Oversight

Watchdog: IRS needs new tech to fight fraud

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The IRS must do a better job implementing new tools, technologies and strategies to combat identity theft and refund fraud and collect unpaid taxes.

That's the conclusion the Government Accountability Office reached in its latest annual report on high-risk government programs, released Mar. 6. While the agency has made notable strides in both areas over the past few years, GAO flagged the two issues as the most pressing challenges IRS must overcome to improve enforcement of its tax laws.

The IRS has reported that incidents of tax-related identity theft have continued to drop precipitously since the agency improved coordination with industry and tax providers on security issues in 2015. However, the GAO report notes that an explosion of hacks against government and private-sector entities over the years has flooded the black market with much of the same personally identifiable information about Americans that IRS relies on to authenticate taxpayers and process returns.

The report recommends that the agency continue to work on and improve its authentication policies, including looking at new tools and technology. James McTigue, Director of Strategic Issues at GAO, said there are over 100 different types of interactions between a taxpayer and IRS that require some form of authentication.

The GAO report said IRS officials have not completed updating authentication procedures to align with 2017 guidance from the National Institute of Standards and Technology. While the agency has developed a road map for how it wants to improve authentication across the agency, it currently lacks a solid plan for how to implement that vision.

"What we did find was that even though IRS was very careful about identifying these initiatives that it needs to undertake, it really hasn't estimated how much it would cost to do these things and haven't come up with a way to prioritize different initiatives," said McTigue.

McTigue laid out a number of ideas that should be on the table: implementing security keys or tokens; expanding a pilot program that assigns identity protection PIN numbers to previous victims of tax fraud; developing distinct taxpayer identifiers to cut down on the overlap of PII; and developing a way to send event-driven notifications to taxpayers, similar to how banks alert customers about potentially fraudulent activity on their accounts.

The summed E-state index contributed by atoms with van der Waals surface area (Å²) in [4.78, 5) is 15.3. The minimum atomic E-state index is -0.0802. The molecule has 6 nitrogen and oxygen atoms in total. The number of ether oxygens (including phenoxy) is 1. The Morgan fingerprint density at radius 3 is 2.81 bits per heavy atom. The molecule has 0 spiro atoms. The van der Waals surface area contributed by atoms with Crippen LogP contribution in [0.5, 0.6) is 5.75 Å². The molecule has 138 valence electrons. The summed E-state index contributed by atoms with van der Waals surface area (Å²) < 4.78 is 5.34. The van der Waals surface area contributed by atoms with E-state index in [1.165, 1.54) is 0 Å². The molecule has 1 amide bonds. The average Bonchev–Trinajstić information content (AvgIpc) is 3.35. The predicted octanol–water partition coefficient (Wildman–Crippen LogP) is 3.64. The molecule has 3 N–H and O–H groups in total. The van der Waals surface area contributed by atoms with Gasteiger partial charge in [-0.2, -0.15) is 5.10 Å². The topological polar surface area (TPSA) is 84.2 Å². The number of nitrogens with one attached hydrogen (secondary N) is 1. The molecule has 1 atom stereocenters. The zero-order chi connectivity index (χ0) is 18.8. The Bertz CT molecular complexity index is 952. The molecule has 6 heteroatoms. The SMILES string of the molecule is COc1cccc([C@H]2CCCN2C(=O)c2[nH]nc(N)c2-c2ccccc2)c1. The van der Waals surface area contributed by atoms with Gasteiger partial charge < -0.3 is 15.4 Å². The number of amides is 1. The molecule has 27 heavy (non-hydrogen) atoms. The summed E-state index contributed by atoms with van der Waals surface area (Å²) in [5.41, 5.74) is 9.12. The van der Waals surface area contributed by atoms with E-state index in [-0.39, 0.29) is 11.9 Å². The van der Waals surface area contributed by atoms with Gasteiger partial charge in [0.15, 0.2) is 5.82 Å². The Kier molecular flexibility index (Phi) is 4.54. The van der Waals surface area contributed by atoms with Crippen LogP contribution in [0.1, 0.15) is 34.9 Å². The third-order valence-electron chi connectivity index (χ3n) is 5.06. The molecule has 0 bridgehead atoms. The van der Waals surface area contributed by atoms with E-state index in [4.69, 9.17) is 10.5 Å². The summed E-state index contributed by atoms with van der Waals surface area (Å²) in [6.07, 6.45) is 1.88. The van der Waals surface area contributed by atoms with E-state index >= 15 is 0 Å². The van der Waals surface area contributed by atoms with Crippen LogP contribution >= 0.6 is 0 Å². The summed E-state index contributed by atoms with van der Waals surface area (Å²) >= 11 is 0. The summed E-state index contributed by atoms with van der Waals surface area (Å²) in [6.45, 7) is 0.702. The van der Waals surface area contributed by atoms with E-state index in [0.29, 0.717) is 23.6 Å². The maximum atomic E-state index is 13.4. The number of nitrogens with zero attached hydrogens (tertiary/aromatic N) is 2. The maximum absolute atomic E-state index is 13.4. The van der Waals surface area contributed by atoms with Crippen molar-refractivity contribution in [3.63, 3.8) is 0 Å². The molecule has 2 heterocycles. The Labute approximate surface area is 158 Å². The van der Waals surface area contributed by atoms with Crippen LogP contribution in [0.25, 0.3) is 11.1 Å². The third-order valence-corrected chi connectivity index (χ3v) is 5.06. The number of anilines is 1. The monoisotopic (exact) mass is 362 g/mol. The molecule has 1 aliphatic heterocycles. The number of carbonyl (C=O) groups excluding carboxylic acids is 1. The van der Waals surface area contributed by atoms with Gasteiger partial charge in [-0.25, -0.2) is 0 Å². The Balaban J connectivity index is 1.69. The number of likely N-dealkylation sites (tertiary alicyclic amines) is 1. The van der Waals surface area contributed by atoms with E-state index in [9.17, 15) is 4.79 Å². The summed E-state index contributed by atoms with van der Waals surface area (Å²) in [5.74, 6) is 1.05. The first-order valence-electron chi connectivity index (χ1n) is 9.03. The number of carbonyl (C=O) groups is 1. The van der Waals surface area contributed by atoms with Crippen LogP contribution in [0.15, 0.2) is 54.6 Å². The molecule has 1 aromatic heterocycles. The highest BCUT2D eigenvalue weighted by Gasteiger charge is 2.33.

"The point is that it may be the case that one size doesn't fit all -- maybe not everybody would be comfortable with a secure key device," he said. "For those folks, maybe an IT pin is a better approach."

An IRS spokesperson declined to comment on the GAO report, but  pointed to Sept. 2018 congressional testimony by Chief Privacy Officer Edward Killen.

Killen told the House Ways and Means Committee then that changes put in place have led to a sharp decrease in reported instances of tax related identity theft, but he also acknowledged that "the proliferation of personally-identifiable information that is out in the ecosystem [from data breaches] makes it fundamentally more difficult to authenticate an individual."

While the agency is attempting to adapt to those realities, it won't be able to solve the problem alone.

"There will be some things we can do on our own, unilaterally, but in many instances we will need to partner with folks, both in the public sector and in the private sector…to help us work through this."

Closing the 'tax gap'

The tax gap is defined as the difference between true tax liability in a given year and the amount the IRS actually receives at the end of filing season. The most recent figures provided by the IRS show that between 2008 and 2010, the tax gap averaged $458 billion, though McTigue said the agency is able to recoup about $52 billion every year with current efforts.

That leaves more than $400 billion in uncollected tax revenue every year, and the GAO report makes it clear that IRS could do more to leverage the data it collects to further close the gap. In 2017, then-IRS commissioner John Koskinen said the agency's main fraud detection tool, the Return Review Program, had expanded to incorporate more than 200 different data filters designed to root out tax return fraud.

However, the research that feeds into the program is "ad-hoc" and the report recommends that the agency develop a more comprehensive data strategy.

About the Author

Derek B. Johnson is a senior staff writer at FCW, covering governmentwide IT policy, cybersecurity and a range of other federal technology issues.

Prior to joining FCW, Johnson was a freelance technology journalist. His work has appeared in The Washington Post, GoodCall News, Foreign Policy Journal, Washington Technology, Elevation DC, Connection Newspapers and The Maryland Gazette.

Johnson has a Bachelor's degree in journalism from Hofstra University and a Master's degree in public policy from George Mason University. He can be contacted at djohnson@fcw.com, or follow him on Twitter @derekdoestech.

Click here for previous articles by Johnson.


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